The inspectorate unit in the department’s immigration services ensures persons in South Africa are correctly documented, reside in the country on a lawful basis and acquire documents and status lawfully. It has standardised systems relating to the detection, detention and deportation of illegal foreign nationals in South Africa.

A total of 33 339 persons were deported during the 2015/16 financial year. Due to budgetary constraints, this number was lower than expected. And this I must emphasise: Resources levels in the inspectorate are below what is required to execute its broad national mandate.

Considering the fragmented nature of border management, government had resolved to establish a Border Management Authority (BMA) – a future, single, integrated border law enforcement body for South Africa. Once established, it will drive an integrated border management strategy to defend, protect and secure the country’s borders.

You would know that the department has set in motion an elaborate process to review the country’s international migration policy, best to deal with policy gaps, some of which constitute the very subject of this media briefing. Most of these issues do find expression in the Green Paper on International Migration, gazetted in June 2016.

We are amending the refugee policy also to close gaps in legislation while a comprehensive policy is underway. Proposed changes, as contained in the Refugee Amendment Bill of 2015, will impact greatly on the status determination process, to protect and prioritise genuine asylum-seekers, thus to make the asylum-seeker process less attractive to economic migrants.

The number of asylum seekers received from January to December 2015 is 62 159. Of these, 2 499 were recognised as refugees, averaging 4.2% of total applications received during 2015. A total of 58 141, that is 95.8% of applications, were rejected, as they were manifestly unfounded (not related to the criteria for granting refugee status) or unfounded (with no basis on fact).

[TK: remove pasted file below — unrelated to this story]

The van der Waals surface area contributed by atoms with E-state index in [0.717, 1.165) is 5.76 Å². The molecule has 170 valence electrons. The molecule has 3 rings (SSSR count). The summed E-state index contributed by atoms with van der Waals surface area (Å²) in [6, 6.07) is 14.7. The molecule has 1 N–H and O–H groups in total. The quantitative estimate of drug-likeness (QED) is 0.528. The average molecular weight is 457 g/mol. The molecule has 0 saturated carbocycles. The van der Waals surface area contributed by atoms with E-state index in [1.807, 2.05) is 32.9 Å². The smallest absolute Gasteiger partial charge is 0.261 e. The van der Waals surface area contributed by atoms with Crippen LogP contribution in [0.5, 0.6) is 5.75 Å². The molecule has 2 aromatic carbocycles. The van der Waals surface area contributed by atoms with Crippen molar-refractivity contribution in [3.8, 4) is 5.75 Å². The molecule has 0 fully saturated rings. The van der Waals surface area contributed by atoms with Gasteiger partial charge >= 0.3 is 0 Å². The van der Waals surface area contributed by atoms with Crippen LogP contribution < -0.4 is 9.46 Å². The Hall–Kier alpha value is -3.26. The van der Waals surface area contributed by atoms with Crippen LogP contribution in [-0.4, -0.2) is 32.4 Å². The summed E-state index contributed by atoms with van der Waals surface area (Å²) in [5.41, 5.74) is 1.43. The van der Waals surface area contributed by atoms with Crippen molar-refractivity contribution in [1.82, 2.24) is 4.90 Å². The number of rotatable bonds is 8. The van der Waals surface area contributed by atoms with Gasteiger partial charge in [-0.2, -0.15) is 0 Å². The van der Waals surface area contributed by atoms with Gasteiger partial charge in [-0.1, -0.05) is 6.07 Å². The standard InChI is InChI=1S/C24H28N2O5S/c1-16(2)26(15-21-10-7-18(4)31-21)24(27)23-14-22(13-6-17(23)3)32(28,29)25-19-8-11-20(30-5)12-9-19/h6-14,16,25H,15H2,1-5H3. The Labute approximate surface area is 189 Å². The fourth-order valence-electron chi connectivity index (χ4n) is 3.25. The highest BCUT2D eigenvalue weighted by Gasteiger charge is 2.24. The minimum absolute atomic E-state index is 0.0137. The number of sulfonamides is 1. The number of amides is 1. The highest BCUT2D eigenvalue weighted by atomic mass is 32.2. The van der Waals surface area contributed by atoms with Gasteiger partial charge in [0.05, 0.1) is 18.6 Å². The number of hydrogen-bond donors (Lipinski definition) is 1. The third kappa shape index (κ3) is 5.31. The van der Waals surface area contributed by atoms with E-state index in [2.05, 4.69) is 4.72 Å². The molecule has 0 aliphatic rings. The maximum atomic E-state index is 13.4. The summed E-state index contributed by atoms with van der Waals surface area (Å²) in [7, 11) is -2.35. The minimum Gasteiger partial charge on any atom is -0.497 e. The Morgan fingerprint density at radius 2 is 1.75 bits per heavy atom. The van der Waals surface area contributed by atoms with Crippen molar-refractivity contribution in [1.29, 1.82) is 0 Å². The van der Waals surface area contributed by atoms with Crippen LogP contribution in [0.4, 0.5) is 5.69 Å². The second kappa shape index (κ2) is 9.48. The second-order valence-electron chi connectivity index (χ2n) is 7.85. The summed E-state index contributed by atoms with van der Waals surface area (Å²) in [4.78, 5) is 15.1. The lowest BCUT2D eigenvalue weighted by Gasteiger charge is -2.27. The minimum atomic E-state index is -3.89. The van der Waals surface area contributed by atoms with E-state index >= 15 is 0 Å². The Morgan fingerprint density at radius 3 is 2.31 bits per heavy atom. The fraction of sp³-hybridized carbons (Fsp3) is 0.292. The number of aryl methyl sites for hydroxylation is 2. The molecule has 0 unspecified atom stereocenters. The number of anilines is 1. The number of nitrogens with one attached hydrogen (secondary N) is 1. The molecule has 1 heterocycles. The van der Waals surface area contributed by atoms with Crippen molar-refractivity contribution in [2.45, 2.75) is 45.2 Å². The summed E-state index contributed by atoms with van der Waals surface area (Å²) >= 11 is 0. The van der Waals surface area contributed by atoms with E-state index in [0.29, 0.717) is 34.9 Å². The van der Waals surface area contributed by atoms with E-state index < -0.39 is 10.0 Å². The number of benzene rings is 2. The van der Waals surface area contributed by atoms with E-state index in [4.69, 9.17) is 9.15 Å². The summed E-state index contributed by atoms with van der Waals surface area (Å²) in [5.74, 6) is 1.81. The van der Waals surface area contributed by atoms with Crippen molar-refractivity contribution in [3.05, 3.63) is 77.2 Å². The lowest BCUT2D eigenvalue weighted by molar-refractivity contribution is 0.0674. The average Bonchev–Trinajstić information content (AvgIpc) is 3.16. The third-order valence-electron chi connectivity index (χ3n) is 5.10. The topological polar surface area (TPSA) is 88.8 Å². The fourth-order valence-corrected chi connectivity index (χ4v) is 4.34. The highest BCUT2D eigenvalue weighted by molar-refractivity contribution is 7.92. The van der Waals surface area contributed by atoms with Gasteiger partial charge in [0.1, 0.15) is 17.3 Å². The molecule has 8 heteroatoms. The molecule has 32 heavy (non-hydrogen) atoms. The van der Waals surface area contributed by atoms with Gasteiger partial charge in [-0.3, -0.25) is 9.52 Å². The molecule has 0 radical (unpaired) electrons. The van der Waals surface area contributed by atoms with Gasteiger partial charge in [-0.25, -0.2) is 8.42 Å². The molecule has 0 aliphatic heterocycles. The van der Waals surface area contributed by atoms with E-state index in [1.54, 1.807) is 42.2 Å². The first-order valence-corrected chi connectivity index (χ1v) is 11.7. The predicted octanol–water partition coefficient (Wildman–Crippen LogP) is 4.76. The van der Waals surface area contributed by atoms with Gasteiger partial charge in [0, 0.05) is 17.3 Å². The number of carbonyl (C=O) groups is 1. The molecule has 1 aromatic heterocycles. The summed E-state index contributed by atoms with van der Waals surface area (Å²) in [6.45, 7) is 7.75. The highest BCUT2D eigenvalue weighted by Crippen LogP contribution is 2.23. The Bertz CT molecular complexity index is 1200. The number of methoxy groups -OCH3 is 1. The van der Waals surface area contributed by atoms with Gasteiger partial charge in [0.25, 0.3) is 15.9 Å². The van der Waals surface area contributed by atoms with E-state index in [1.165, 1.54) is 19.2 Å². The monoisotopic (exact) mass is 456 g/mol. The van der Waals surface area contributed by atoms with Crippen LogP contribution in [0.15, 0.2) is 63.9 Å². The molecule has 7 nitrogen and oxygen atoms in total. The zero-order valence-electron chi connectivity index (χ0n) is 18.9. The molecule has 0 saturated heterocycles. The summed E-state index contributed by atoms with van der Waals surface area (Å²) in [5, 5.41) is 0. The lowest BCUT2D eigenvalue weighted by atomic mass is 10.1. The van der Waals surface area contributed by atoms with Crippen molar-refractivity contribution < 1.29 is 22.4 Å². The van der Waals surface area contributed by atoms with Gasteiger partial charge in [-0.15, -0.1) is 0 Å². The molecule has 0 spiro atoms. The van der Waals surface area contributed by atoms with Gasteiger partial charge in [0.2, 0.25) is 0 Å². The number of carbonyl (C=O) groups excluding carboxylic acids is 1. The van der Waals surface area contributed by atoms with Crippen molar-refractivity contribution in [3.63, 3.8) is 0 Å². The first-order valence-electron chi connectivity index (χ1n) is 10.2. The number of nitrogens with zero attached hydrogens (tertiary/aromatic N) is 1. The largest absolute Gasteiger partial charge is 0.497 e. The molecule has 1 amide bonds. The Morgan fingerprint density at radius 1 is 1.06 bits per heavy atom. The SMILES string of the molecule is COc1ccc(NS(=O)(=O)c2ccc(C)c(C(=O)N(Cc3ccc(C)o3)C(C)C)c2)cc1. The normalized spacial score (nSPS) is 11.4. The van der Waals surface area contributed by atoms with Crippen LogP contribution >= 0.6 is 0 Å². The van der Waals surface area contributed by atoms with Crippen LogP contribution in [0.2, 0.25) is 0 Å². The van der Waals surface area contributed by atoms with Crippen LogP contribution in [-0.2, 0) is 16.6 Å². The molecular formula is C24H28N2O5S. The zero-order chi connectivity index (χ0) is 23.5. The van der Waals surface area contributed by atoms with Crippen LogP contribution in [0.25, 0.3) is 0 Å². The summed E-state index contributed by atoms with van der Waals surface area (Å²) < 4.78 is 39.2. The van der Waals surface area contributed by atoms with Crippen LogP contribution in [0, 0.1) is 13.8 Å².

We believe strongly that a regional approach to issues of migration will deliver a better deal for ourselves and for the continent. Push factors of illegal migration may best be addressed in cooperation with countries of the region and Africa as a whole.

Our engagement, for instance with the Kingdom of Lesotho, should be understood in this context of collaboration with SADC neighbours.

Closure of applications for Lesotho Special Permit (LSP)

The application process for Lesotho Special Permit has run its course. The object was properly to document and regularise the stay of Basotho in South Africa for work, study or business.

The LSP process, approved by the SA Cabinet in October 2015, followed closely the regularization, through the Zimbabwean Special Dispensation permit (ZSP), of the stay of Zimbabweans who were in South Africa illegally.

The LSP application process commenced in March 2016, with a closing date of June 2016. It was extended to September 2016, but finally closed on 31 December 2016.

The total number of online applications submitted at VFS was 127 048. By the closing date, 88 563 Basotho nationals had completed the application process. Focus is now on adjudication and processing of the completed applications. To date, 31 019 permits have been collected.Applicants must phone VFS call-centre to check and collect their permits.

Basotho who produced Lesotho ID cards or birth certificates when applying, without valid passports, and still with outstanding documents, must provide all supporting documents before 31 March 2017, to finalise the application. VFS will be in contact with applicants to assist as necessary. This is only for those who paid by 31 December 2016 and have proof of payment.

In a nutshell, LSP benefits are to:

  • Relieve pressure from the asylum seeker management process
  • Provide amnesty to Basotho who obtained SA documents fraudulently
  • Regularise Basotho residing in South Africa undocumented, and
  • Suspend deportation of Basotho who reside in the RSA undocumented, by allowing them to apply for LSP, except those persons who are convicted criminals.

Amnesty and moratorium not to deport will be lifted on 31 March 2017. Accordingly, those who have paid by 31 December 2016 but have not completed the application process by 31 March 2017 will be deported, just as we deport all other undocumented persons in the country.

We request employers and schools to allow all Basotho nationals who have applied for the LSP permit to continue their employment and school attendance using their proof of application receipt until the LSP permit is issued.

Cooperation with countries of the region, and the African continent, is crucial.

I thank you.